Fanai and her collaborator, Heather Holley, are the lead producers on Evancho’s just-released record, “Someday at Christmas,” and her upcoming album of original music. Kinkel co-arranged Evancho’s versions of “Little Drummer Boy” and “Someday at Christmas,” and played piano and keyboard for all the songs on both albums.
“It’s like he sits down, and the way we’d pick up pen and paper and write down words, he can do that with music,” Evancho said. “He makes it seem so simple and easy.”
It’s neither, of course, but that’s Kinkel’s special skill: He takes something as esoteric as a musical concept and makes it describable, playable and – if he does it right, which the TSO legacy confirms he has – eminently memorable.
Robert S. (Bob) Kinkel
Why you know him: He’s a co-creator of Trans-Siberian Orchestra and arranger/composer of most of the band’s most famous work, including TSO’s first five albums and holiday-radio staples such as “Christmas Eve (Sarajevo 12/24)” and “Wizards in Winter.” Separately, Kinkel is also the co-creator of the iconic 1980’s “Hefty! Hefty! Hefty!” commercials for Hefty trash bags.
Career: After graduating from Hamilton College and briefly attending graduate school at Columbia, Kinkel broke into the music industry in the 1980s working at the storied New York recording studio Record Plant. From 1996 till 2010, he was a key member of the Trans-Siberian Orchestra team, working as the band’s East Coast music director and keyboardist in addition to composing, arranging and producing. Today, he works with singer/producer Dina Fanai out of his studio in the Long Island City section of Queens. Kinkel has produced or collaborated with artists including 16-year-old soprano Jackie Evancho, the band Five for Fighting, and singer Chloe Lowery. He and TSO creator Paul O'Neill may soon dust off a musical they wrote decades ago for potential production.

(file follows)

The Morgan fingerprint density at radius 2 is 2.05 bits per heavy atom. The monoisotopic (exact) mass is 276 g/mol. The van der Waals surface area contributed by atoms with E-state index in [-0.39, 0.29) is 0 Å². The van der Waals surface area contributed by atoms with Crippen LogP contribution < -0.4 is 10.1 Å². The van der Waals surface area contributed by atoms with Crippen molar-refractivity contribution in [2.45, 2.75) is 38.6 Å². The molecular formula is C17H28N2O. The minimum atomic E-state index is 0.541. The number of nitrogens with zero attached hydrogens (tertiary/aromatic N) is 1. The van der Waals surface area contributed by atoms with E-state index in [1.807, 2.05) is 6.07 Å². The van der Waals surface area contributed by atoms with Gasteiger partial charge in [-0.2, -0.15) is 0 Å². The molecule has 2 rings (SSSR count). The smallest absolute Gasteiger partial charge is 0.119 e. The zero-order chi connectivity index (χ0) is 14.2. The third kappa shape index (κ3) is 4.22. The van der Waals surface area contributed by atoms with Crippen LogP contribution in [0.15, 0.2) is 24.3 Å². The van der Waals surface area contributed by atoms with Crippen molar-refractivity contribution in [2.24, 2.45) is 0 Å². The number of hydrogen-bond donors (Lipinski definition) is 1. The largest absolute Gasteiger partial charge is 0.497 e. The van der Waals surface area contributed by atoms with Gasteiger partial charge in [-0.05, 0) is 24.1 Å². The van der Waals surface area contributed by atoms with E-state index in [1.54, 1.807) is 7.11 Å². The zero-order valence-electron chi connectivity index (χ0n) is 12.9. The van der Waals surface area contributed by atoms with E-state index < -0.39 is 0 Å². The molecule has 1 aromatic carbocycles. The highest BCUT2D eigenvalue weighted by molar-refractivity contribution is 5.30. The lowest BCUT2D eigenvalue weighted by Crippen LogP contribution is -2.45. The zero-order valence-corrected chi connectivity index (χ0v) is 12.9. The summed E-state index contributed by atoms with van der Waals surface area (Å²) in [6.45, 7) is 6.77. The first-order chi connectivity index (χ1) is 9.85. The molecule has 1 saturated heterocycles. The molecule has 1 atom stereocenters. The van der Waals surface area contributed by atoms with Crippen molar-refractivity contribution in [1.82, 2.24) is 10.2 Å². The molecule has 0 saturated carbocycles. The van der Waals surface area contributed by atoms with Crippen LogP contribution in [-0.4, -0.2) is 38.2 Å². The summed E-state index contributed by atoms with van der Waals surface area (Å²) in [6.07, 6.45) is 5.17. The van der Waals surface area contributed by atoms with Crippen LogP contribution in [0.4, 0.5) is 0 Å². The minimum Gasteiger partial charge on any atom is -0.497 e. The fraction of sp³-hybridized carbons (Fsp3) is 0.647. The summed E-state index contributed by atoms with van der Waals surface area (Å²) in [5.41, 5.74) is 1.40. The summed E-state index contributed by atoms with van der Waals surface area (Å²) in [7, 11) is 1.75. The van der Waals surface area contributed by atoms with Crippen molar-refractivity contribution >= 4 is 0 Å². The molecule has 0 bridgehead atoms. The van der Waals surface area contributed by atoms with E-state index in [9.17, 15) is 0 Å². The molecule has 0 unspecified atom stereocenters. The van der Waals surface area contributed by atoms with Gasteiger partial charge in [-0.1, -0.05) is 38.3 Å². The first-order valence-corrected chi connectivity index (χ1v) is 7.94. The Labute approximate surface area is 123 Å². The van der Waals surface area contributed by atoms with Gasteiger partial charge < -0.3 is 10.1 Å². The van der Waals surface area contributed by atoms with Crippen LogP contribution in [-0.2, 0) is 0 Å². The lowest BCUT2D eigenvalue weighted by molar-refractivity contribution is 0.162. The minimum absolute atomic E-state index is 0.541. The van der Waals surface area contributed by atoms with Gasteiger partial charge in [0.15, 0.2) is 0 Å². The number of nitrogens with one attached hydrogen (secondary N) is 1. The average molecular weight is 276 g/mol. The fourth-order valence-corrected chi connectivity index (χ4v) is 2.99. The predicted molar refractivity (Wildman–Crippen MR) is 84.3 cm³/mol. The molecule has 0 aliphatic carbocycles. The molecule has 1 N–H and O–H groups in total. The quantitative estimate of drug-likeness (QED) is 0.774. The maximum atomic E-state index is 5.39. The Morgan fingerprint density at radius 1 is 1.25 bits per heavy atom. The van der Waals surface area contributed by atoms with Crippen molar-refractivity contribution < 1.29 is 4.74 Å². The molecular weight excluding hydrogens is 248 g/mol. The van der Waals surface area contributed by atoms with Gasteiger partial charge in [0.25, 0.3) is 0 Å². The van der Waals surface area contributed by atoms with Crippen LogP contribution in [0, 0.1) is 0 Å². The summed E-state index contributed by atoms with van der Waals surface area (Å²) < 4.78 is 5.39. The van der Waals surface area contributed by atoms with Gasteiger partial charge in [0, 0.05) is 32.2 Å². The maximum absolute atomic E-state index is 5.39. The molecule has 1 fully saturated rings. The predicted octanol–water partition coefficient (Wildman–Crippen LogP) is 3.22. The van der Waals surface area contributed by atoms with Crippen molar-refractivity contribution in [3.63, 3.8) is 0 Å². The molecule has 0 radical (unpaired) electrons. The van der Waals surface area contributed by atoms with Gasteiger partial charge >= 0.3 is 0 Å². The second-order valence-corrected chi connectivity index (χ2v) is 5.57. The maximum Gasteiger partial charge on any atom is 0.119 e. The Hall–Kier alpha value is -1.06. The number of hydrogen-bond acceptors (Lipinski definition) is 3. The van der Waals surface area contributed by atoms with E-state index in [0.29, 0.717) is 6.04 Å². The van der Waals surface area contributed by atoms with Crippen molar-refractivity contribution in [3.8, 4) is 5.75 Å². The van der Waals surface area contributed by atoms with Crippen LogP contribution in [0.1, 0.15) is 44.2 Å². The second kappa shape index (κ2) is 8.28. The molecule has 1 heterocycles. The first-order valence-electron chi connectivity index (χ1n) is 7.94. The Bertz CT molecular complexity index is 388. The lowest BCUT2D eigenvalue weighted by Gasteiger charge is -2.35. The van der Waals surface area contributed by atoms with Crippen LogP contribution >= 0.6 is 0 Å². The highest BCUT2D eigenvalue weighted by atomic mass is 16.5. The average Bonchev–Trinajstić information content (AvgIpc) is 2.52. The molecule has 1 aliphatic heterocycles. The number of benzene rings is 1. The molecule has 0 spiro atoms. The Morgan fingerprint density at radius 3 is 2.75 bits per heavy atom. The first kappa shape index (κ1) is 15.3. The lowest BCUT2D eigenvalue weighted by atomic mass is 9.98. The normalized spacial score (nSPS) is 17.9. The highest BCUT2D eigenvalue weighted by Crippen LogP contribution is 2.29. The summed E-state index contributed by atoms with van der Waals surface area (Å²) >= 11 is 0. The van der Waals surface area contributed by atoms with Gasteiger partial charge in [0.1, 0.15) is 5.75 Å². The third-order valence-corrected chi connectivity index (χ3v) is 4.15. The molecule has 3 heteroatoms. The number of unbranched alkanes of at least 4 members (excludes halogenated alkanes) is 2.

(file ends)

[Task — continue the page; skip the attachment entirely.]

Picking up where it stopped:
Residence: New York City
Family: With his former wife Eliza Green, Kinkel has two children: Oliver, 25, and Gretchen, 21
WNY Roots: Kinkel was raised in Williamsville as the only child of Robert Kinkel Sr. and Barbara Kinkel Bronkie. He graduated in 1975 from Williamsville South and is a member of the district's Wall of Fame. In 2007 he was inducted into the Buffalo Music Hall of Fame.
Paul O'Neill, Trans-Siberian Orchestra creator, who first hired Kinkel to work in studio with the metal band Savatage: “Bob brought tons to the table. He was a great engineer, great musician, and also very cutting-edge recording-wise. Bob gave both Savatage and Trans-Siberian Orchestra extra freedom."
Chris Caffrey, original TSO guitarist and Savatage member, on O'Neill and Kinkel as a team: "Paul is a visionary and when he would think about a classical piece going into the hard rock world and realm, there’s something about when Paul and Bob would do that together that was really magical.”
Mee Eun Kim, whom Kinkel hired in 2000 as a TSO keyboardist: “He’s a multi-package of musicology, creativity and a leader.”
Jackie Evancho, 16-year-old singing star, after working with Kinkel on two albums: “Working with Bob was very fun. He’s a very interesting character. He’s warm, inviting, and he’s like a genius with music."